Miso soup is a staple of Japanese cuisine and has been for a great many centuries. Known as Misoshiru in Japan, it is the mixing of miso paste with dashi soup stock. Miso is as traditional seasoning used in Japanese cuisine. It is produced by fermenting rice, barley and soy beans along with salt and a koji fungus. Dashi is made from dried, fermented and smoked skipjack tuna (called Katsuobushi in Japan) which is sliced very thinly and mixed with dried kelp, called kombu. Dashi stock is the basis of many Japanese dishes and gives Japanese food its authentic flavour. Thankfully, both miso and dashi can be purchased readymade.
The soup can be served in its basic state, being hot water, miso paste and dashi soup stock to create a very thin, yet very tasty oriental soup. This is a perfect starter for a Japanese meal. Alternatively, a variety of vegetables and noodles can be added to give the soup a bit more substance and is often served as a main course in this manner. By adding noodles, such as the shirataki noddle, tofu and leeks or spring onions is an easy way to create a traditional Japanese soup.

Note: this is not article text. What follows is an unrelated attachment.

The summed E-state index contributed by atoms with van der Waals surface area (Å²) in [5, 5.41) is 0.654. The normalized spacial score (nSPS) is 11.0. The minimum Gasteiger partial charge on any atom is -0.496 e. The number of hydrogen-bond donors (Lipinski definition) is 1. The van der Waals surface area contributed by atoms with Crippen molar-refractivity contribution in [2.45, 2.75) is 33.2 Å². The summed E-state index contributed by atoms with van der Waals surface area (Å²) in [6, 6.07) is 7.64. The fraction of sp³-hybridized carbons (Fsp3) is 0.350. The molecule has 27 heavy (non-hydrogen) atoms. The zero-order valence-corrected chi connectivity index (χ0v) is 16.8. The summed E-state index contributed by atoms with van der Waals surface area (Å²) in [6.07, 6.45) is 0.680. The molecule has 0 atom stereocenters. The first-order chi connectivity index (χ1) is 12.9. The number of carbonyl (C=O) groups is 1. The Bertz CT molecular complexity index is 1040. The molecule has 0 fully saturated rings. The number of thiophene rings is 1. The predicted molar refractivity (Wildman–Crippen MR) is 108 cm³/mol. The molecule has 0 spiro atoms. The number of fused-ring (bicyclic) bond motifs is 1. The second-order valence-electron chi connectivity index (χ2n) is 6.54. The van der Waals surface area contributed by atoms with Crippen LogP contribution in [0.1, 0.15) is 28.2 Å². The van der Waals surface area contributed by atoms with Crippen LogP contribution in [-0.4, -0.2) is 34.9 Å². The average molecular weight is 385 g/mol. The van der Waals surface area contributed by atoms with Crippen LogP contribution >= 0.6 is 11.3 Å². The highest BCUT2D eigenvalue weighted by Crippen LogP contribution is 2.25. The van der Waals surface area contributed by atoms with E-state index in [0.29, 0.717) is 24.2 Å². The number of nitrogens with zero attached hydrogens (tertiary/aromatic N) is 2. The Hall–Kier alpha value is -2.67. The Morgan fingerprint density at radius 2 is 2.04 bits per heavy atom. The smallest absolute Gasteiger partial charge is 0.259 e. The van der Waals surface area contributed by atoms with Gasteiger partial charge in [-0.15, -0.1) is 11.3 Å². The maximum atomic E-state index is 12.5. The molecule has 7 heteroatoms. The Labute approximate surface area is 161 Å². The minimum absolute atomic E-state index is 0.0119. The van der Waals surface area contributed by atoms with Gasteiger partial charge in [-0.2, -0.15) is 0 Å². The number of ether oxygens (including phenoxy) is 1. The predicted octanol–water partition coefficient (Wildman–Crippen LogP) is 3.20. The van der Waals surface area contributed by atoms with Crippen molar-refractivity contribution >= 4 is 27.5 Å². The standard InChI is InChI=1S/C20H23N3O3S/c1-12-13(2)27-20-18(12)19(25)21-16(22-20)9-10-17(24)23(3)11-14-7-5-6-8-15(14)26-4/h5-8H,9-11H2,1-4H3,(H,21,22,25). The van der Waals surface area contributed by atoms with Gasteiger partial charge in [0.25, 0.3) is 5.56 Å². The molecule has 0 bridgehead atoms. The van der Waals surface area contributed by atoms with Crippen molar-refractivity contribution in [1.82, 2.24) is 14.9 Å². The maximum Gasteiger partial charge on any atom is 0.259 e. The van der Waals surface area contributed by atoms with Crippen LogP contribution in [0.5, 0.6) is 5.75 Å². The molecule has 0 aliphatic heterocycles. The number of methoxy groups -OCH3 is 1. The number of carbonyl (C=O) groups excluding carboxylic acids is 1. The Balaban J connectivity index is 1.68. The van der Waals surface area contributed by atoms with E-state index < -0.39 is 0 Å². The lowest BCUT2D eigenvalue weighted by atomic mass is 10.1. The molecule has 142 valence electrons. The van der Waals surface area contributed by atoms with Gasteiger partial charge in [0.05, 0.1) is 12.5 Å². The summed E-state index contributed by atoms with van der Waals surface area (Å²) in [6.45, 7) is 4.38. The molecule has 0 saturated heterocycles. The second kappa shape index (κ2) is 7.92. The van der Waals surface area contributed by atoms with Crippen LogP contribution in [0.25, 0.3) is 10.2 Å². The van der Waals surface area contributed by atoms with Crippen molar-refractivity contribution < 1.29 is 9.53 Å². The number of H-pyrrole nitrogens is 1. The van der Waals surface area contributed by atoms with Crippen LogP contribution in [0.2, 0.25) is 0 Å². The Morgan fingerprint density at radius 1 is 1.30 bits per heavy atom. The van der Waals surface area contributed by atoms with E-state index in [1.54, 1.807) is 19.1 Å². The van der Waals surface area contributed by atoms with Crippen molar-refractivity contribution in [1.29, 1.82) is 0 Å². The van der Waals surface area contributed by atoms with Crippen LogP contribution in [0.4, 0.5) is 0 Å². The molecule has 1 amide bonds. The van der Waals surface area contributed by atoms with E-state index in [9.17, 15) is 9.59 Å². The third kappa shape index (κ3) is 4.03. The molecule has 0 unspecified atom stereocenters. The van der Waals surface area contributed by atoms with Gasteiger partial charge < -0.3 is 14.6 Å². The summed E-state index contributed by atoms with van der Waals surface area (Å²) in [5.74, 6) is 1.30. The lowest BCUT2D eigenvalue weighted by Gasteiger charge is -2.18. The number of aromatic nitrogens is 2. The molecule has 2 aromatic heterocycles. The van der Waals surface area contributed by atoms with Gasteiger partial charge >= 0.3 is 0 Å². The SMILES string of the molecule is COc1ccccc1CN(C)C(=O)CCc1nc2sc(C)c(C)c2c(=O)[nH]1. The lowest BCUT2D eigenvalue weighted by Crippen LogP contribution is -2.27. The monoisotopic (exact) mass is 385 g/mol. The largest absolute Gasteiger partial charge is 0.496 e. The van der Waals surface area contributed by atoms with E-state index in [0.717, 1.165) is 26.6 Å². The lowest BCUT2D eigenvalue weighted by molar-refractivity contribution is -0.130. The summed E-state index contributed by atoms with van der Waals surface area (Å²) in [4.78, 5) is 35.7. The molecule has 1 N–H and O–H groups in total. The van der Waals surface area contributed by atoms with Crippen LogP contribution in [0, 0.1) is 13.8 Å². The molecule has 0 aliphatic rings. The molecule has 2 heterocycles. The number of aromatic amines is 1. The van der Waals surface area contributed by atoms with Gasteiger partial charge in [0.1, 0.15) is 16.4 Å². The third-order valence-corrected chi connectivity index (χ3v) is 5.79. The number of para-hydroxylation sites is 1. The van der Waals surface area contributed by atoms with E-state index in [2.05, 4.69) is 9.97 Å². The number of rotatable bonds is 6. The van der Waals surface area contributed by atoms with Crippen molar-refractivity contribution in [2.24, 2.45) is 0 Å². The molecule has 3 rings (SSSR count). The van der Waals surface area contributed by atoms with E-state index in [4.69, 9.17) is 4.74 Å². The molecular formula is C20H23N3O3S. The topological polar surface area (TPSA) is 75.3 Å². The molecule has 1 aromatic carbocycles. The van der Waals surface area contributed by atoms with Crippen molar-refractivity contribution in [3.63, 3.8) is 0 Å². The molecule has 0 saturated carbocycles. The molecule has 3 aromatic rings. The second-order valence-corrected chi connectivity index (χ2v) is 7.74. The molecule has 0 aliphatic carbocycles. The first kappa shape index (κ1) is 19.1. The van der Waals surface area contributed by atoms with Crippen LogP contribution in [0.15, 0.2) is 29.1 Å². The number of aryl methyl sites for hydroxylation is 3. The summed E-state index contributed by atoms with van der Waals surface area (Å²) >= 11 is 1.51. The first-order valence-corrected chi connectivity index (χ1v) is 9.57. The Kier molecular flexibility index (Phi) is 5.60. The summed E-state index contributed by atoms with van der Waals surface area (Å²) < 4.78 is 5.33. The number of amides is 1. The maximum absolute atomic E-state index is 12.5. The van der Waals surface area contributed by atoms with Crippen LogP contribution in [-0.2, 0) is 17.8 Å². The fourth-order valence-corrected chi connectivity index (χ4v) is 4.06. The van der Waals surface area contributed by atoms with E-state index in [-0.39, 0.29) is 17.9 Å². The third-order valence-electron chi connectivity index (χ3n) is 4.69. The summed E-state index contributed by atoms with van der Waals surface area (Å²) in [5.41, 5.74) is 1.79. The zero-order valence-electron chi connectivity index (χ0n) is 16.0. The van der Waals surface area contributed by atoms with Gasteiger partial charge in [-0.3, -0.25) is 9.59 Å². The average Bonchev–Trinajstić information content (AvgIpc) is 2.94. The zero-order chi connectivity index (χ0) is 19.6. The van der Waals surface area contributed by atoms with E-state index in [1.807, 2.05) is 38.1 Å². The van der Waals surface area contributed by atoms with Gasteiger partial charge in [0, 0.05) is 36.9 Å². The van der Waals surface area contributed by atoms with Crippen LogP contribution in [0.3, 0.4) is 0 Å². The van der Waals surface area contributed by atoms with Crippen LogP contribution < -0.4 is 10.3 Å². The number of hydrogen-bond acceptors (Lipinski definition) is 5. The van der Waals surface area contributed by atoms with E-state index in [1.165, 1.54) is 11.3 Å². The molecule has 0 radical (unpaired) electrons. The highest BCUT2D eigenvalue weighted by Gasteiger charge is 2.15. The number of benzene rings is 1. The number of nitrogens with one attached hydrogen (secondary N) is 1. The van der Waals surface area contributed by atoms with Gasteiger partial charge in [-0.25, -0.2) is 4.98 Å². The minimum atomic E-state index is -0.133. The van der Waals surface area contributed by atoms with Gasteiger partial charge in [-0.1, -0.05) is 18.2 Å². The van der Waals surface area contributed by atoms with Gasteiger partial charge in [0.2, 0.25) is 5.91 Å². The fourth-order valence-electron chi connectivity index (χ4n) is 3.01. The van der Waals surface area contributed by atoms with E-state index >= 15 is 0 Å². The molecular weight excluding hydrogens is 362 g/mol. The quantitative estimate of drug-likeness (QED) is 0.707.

Shirataki noodles are a low carb, low calorie type of noodle made from the elephant yam (also known as Devils Tongue). These noodles are thin and translucent and the word shirataki means white waterfall, which describes the appearance of these noodles. The preparation of these noodles is very easy, as with any other type of noodle; simply add to hot water, add to cooked vegetable with a little hot water or, as we are going to do with our miso soup, simply add them to the soup.
The ingredients of this recipe for miso soup is as follows:
- 1 pack of shirataki noodles (unless you’re feeding a large party, you wont need the full pack)
- 2-5 tablespoons if miso paste (depending on taste and how many you are feeding)
- Dashi soup stock
- Chopped tofu. Small cubes work best around 7mm3
- A handful of spinach (more for large parties)
- Thinly sliced leek (quantities to suit)